Royal London One-Day Cup South Group

Middlesex 364-6 beat Somerset 246 by 118 runs

A BELOW-PAR Somerset slipped to their second successive Royal London One-Day Cup South Group defeat as Middlesex proved far too strong at Radlett.

Sam Robson recorded his maiden white-ball century as the hosts reignited their Royal London One-Day Cup prospects against a Somerset side who have now lost twice after winning their first four group matches.

Robson, making his first appearance in the competition since he limped off with a hamstring injury against Hampshire almost exactly two years ago, top scored with 106 from as many balls.

He shared an opening partnership of 138 with Max Holden (45) and, supported by a fluent knock of 90 from Nick Gubbins, set up Middlesex’s third-highest 50-over total of 364-6 after they had been put in to bat.

Somerset were unable to build any significant partnerships in response and were bowled out for 246 in 43.4 overs.

Holden was the more aggressive of Middlesex’s opening pair as they made a solid start, but Robson gradually eased into his stride, picking the gaps and hitting Josh Davey for successive leg-side fours.

Robson particularly relished the introduction of Tim Groenewald, heaving the Somerset seamer over the top for four and six in successive deliveries and following that up with 14 off his next over.

It was part-time bowler Azhar Ali who finally made the breakthrough, with Holden – who had earlier survived a chance to Tom Abell at midwicket – driving the leg-spinner into the hands of long on.

Gubbins moved up the order to three and made his attacking intent clear, looking particularly strong on the leg side, while Robson offered just one chance at 90, with Ali unable to cling on to a return catch.

But the Middlesex opener motored on to reach his ton from 99 deliveries, taking advantage of a misfield to run two before eventually pulling the first ball of Craig Overton’s second spell to Roelof van der Merwe at mid-wicket.

Gubbins looked well-placed to follow Robson into three figures, but his innings of 90 from 59 balls came to an end when he swung Van der Merwe into the hands of Lewis Gregory on the boundary.

Middlesex maintained their momentum during the later overs, with John Simpson (32) and Stevie Eskinazi (30) adding 60 before some powerful blows from George Scott (20*) and Toby Roland-Jones (22*) hauled them beyond 350.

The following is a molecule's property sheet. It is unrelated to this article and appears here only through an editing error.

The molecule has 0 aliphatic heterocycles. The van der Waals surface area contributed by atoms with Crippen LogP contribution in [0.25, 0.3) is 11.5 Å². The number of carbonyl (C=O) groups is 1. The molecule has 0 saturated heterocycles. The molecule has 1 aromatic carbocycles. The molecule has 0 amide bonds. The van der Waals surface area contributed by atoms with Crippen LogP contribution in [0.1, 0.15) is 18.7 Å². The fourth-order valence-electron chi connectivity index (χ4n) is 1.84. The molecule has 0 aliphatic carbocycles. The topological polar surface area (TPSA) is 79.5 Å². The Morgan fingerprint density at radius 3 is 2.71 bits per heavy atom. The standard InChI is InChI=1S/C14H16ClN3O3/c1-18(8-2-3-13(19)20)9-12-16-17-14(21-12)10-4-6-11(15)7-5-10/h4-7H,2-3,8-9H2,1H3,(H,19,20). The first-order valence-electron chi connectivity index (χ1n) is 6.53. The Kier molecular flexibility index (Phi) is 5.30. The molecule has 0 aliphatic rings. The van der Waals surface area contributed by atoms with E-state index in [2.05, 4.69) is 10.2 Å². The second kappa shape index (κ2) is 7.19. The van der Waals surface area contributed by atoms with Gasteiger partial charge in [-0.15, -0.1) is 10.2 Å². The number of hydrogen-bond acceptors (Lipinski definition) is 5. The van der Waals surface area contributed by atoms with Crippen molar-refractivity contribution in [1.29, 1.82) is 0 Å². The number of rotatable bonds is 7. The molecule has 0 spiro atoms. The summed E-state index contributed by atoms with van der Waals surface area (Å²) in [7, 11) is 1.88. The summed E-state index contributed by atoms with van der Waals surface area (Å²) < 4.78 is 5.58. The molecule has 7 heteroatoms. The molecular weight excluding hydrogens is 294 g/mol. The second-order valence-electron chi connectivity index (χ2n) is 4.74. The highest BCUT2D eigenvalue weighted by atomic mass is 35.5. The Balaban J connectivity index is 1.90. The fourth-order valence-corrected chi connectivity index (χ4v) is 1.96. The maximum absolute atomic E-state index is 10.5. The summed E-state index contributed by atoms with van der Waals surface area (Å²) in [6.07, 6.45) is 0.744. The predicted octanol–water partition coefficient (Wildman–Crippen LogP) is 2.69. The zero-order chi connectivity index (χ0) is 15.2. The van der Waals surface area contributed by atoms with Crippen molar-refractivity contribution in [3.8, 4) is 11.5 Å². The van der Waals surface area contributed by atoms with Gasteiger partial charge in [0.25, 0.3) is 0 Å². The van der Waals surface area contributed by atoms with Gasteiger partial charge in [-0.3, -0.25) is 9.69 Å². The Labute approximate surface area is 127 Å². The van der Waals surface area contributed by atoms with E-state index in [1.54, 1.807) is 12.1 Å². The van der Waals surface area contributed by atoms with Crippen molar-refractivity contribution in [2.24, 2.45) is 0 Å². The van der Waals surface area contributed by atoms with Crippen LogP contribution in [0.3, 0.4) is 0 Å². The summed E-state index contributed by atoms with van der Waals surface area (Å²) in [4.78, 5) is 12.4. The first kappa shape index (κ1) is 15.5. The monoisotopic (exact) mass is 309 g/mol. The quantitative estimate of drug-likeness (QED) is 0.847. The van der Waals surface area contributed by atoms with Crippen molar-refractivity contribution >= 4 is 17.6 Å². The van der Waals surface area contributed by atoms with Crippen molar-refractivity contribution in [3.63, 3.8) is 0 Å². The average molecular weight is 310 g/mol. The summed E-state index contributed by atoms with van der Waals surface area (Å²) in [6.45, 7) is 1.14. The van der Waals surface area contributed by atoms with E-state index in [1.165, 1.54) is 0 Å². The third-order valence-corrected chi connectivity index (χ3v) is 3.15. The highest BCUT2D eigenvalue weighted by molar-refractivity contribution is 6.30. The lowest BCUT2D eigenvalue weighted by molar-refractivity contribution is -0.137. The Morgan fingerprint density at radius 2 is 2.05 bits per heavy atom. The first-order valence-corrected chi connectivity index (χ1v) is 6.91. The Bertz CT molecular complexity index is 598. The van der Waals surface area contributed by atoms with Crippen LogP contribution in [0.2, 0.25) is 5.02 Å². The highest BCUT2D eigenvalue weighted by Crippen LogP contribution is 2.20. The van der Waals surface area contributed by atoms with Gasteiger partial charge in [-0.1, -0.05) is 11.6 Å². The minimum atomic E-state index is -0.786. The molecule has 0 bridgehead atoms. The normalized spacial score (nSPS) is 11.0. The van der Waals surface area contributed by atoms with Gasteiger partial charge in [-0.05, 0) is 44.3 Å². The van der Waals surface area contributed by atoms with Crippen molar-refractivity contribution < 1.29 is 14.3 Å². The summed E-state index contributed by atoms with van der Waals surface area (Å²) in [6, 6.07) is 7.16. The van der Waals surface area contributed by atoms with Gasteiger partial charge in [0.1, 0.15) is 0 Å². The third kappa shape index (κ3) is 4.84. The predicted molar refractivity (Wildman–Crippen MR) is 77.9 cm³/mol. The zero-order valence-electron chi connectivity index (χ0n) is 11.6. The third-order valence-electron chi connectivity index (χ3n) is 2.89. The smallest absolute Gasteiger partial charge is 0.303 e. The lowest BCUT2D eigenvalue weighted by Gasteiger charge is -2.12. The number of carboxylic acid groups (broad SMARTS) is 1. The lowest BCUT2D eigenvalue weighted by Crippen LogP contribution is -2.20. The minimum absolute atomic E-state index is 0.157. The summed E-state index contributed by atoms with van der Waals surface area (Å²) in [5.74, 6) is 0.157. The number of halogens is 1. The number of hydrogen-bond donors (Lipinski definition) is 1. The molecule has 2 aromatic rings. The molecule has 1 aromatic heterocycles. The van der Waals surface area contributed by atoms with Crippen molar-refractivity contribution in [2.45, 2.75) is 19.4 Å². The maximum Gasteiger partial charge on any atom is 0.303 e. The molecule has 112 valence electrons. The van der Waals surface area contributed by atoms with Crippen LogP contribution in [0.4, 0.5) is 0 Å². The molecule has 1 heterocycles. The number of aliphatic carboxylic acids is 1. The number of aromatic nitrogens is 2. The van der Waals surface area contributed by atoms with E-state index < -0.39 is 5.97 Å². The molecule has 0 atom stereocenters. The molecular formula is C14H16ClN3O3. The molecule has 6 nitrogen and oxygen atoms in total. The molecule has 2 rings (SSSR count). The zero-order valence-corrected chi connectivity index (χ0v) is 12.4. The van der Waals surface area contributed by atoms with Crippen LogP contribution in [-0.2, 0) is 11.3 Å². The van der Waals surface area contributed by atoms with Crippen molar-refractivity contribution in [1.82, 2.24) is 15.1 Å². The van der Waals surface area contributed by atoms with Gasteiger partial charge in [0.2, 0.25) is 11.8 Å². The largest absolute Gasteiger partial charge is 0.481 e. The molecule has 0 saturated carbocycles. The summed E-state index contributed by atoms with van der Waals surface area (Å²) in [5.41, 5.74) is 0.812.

Two sharp catches, from Nathan Sowter and Robson respectively, enabled the home side to make early inroads when Somerset replied, with Tom Banton (3) and Peter Trego (12) back in the pavilion before the end of the powerplay.

James Hildreth briefly threatened to make a significant impact, hitting 18 from 19 balls before he played on to James Harris, while Abell (8) was run out at the non-striker’s end when Scott deflected Ali’s drive onto the stumps.

Sowter (3-50) struck with his second delivery, persuading George Bartlett (17) to sweep to backward square leg before Ali – who had batted tidily for 46 – was caught behind swishing at Tom Helm.

Van der Merwe threw the bat for a swift 38 and, although Groenewald (28) and Davey (23*) delayed Middlesex with a last-wicket stand of exactly 50, Roland-Jones wrapped up victory when the former scooped him to mid-wicket.

Somerset director of cricket Andy Hurry: “We weren’t at our best with the bat, the ball or in the field, which is hugely disappointing because until the game against Gloucestershire, we’ve demonstrated what we can deliver.

"It’s the simple things we need to get back to.

“It’s actually quite difficult to defend at this ground and that was the reason we for us looking to have a bowl first.

"When we were at our best earlier in the competition we were consistently executing our skills and we’ve just gone away from that a little bit.

“We need to get back to that, focusing on putting the opposition under pressure. The lower order demonstrated that really well and it was a bit frustrating to have a couple of soft dismissals in the top order.

“We’re still in this competition, we’re right in the mix and there’s a lot to play for. We’ve got a bit of time now to get back on the horse.”

Report supplied by Ben Kosky, ECB Reporters' Network